Under section 25 of the Digital Economy Act 2017, the BBFC is required to publish: “guidance for the purposes of section 21(1) and (5) about the circumstances in which it will treat services provided in the course of a business as enabling or facilitating the making available of pornographic material or extreme pornographic material”.

The draft Guidance on Ancillary Service Providers includes a non-exhaustive list of classes of ancillary service provider that the BBFC will consider notifying under section 21 of the Act, such as social media and search engines. The draft guidance also sets out the BBFC’s approach and powers in relation to online commercial pornographic services and considerations in terms of enforcement action.

How to respond to the consultation

We welcome views on the draft Guidance in particular in relation to the following questions:

Guidance on Age-Verification Arrangements

  • Do you agree with the BBFC’s Approach as set out in Chapter 2?

  • Do you agree with the BBFC’s Age-verification Standards set out in Chapter 3?

  • Do you have any comments with regards to Chapter 4?

The BBFC will refer any comments regarding Chapter 4 to the Information Commissioner’s Office for further consideration.

Draft Guidance on Ancillary Service Providers

  • Do you agree with the BBFC’s Approach as set out in Chapter 2?

  • Do you agree with the classes of Ancillary Service Provider set out in Chapter 3?

Please submit all responses (making reference to specific sections of the guidance where relevant) and confidentiality forms as email attachments to:

DEA-consultation@bbfc.co.uk

The deadline for responses is 23 April 2018 .

We will consider and publish responses before submitting final versions of the Guidance to the Secretary of State for approval.

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The Last House On The Left Limited Edition Blu-ray The Last House on the Left is a 1972 USA horror by Wes Craven.
Starring Sandra Peabody, Lucy Grantham and David Hess. YouTube icon BBFC link IMDb UK: Passed 18 uncut for:

  • 2018 Arrow Limited Edition [Unrated Version + Krugg & Co + R rated Version] RB Blu-ray at UK Amazon released on 28th May 2018

Censorship History

In the US the Original Theatrical Version was uncut and X rated but was soon heavily cut for local censorship requirements and then for a series of attempts made in attaining an R rating. Much of the material cut for an R rating has now been declared lost. In 1986 director Wes Craven assembled his best remaining material previously cut from the film and declared that this version was his Director’s Cut. It was released in the US Unrated by the MPAA.The R rated version was banned from 1974 UK cinema release by the BBFC and the Greater London Council. The film, presumably still in the R rated version was released in the UK when BBFC certificates were not required but it was soon banned as a ‘video nasty’. The BBFC continued its ban with the Unrated version being banned from cinema release in 2000.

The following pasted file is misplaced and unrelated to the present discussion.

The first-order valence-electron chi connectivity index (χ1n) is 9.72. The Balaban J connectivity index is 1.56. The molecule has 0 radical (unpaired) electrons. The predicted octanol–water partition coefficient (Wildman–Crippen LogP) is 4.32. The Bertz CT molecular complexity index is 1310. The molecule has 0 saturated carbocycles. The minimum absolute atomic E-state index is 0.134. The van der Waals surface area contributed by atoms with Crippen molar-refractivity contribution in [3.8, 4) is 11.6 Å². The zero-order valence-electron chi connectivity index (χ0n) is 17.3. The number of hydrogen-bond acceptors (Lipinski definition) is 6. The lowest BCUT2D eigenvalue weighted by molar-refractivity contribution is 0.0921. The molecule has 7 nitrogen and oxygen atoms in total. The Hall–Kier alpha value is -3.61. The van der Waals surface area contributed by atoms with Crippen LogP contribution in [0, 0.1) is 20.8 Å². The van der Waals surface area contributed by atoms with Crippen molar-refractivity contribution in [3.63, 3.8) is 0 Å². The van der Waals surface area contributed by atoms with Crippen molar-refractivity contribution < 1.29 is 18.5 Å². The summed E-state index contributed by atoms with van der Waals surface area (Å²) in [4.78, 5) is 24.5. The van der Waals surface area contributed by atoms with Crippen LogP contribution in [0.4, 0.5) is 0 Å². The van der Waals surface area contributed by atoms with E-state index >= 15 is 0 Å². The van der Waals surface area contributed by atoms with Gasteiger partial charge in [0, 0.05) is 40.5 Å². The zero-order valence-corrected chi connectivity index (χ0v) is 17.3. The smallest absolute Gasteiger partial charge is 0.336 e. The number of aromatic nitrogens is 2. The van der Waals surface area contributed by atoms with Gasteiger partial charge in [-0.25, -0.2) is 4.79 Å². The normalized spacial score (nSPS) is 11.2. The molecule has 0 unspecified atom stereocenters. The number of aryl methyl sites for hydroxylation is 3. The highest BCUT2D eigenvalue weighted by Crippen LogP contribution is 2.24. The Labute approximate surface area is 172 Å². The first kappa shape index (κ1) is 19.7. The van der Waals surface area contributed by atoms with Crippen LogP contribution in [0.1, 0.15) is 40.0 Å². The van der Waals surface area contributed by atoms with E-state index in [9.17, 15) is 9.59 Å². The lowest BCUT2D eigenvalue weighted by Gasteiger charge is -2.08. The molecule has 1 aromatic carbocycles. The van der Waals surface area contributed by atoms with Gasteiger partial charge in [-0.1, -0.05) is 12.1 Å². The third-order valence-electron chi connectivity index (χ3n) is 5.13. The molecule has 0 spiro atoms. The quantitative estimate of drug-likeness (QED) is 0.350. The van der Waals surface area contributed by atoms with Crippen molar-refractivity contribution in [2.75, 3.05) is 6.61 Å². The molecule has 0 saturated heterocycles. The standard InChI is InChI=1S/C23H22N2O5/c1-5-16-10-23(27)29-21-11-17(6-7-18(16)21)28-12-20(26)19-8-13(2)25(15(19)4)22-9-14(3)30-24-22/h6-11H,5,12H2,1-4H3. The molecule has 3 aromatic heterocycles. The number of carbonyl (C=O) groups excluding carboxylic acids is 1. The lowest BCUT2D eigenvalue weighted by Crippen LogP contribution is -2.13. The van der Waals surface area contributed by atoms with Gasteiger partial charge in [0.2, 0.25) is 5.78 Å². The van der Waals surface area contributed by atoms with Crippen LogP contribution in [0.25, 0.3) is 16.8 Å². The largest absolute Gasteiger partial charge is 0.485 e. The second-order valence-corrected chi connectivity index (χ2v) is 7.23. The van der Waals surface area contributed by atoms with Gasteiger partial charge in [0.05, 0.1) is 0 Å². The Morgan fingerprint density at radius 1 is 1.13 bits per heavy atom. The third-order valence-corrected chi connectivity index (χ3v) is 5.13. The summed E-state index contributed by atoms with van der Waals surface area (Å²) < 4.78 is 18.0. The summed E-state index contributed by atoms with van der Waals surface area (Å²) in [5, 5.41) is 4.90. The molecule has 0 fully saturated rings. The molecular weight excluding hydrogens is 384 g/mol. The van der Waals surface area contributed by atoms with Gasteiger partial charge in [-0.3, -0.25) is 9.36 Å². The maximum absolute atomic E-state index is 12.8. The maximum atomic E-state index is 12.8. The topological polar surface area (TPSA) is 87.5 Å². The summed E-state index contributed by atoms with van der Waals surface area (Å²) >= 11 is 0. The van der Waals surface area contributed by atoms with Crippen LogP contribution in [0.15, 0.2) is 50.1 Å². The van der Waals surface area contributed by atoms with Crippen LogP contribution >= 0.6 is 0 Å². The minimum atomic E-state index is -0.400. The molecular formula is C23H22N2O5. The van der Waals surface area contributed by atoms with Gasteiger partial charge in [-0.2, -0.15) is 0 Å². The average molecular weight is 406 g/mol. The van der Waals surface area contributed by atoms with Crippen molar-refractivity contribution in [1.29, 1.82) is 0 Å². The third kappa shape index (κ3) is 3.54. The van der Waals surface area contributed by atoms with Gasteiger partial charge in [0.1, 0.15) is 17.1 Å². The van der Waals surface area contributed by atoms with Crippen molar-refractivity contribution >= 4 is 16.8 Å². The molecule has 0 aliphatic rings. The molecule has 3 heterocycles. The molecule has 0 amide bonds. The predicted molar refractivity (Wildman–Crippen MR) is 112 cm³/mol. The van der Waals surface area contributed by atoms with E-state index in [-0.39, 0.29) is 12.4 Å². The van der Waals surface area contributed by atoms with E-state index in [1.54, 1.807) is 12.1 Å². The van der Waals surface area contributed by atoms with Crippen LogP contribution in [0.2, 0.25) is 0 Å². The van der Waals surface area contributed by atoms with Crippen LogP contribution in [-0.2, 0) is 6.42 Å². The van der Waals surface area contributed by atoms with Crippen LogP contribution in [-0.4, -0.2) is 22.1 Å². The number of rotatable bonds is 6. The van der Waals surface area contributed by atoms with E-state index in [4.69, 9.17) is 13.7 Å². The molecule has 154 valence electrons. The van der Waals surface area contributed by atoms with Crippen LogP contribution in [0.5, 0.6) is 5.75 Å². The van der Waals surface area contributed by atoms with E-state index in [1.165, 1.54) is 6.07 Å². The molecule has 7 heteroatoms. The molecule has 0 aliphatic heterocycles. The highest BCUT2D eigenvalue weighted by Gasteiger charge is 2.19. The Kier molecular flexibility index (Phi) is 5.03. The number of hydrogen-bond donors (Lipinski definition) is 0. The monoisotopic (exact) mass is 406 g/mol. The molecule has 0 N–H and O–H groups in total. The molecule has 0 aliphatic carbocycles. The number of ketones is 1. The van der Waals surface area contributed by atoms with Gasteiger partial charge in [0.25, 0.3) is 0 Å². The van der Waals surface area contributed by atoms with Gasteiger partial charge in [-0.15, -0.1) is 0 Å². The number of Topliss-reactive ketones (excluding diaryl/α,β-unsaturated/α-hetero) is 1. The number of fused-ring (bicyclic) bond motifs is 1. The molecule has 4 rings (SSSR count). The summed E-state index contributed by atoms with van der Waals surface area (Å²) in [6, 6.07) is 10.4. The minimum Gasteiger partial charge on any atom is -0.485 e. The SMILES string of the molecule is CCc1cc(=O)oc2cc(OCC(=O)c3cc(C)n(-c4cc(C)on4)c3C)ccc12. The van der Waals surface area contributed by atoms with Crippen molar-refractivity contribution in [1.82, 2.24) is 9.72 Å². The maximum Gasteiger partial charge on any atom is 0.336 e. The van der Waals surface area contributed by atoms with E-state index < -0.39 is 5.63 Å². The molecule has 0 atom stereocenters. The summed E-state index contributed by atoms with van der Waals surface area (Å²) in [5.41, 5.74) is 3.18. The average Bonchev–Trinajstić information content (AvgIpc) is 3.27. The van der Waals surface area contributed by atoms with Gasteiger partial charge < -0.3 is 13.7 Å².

In 2001 the DVD was resubmitted and was again banned, but this time cuts were being discussed. A resubmission in 2002 resulted in a BBFC offer of an 18 rating after cuts. The distributors appealed against the cuts but lost their case, and ended up with even more cuts than requested by the BBFC. The film was released in the following year with the same BBFC cuts but in two versions, including an alternative cut called Krug & Co.

By 2008 the BBFC had relented and the film was released without BBFC cuts in both the Unrated Version and the alternative Krug & Company.

See also Cutting Edge Episode 48: Last House on the Left Gavin Salkeld investigates the appeal of Wes Craven’s much censored classic

See further details at Melon Farmers Film Cuts: Last House on the Left

Promotional Material

MARI, SEVENTEEN, IS DYING. EVEN FOR HER THE WORST IS YET TO COME!